Retail sales rose above pre-pandemic levels in July as a rebound in demand continued, according to official figures.
The Office for National Statistics (ONS) said retail sales volumes rose by 3.6% between June and July.
It said sales are now 3% higher than February before the World Health Organization declared a pandemic and the UK was placed in lockdown.
Clothing sales grew last month and people spent more money on petrol.
July’s rise was not as pronounced as the previous two months. In May, retail sales had increased by 12% and in June they had risen by 13.9%.
Sales in clothing shops grew by 11.9% last month while online shopping fell by 7%.
Ruth Gregory, senior UK economist at Capital Economics, said it suggested that “the recovery in physical shops was more impressive than the headline figure and that shoppers are starting to return to the High Street”.
However, the ONS said clothing shops had been “the worst hit during the pandemic” and the volume of sales remained 25.7% lower than in February.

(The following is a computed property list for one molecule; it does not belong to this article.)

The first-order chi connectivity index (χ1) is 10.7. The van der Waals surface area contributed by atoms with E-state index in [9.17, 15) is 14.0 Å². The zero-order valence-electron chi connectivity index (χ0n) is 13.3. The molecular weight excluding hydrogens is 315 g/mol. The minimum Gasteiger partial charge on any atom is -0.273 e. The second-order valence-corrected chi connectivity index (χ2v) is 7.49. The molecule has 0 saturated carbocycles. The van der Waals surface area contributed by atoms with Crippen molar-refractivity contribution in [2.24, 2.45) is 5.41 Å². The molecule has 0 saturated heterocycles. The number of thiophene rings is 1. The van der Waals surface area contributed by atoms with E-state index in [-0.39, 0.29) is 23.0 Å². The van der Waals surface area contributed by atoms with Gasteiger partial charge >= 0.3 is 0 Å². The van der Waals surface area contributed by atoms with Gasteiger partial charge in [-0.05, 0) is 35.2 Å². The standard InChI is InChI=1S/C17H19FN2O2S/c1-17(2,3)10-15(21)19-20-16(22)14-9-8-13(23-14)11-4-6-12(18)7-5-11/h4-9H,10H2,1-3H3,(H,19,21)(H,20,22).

While fuel sales rose by 26.2% between June and July, they remain far below pre-pandemic levels, down 11.7% compared with February.
“Recent analysis shows that in July, car road traffic was around 17 percentage points lower compared with the first week in February, according to data from the Department for Transport,” the ONS said.
While “the outlook could feel a little brighter for retailers”, said Emma-Lou Montgomery, associate director at Fidelity International, she also warned that the pandemic was “far from over”.
“With the UK now in a recession and many households likely to be tightening their belts as a result, spending on non-essential items may take a hit in the coming months, particularly as we approach the end of the furlough scheme in October.”
The retail sector has been one of the worst hit by the lockdown to stop the spread of the coronavirus.
Earlier this week, Marks and Spencer announced it would cut 7,000 jobs over the next three months.
It adds to 1,300 job losses at John Lewis and Boots’ plan to axe 4,000 roles, while WH Smith has said 1,500 jobs are at risk.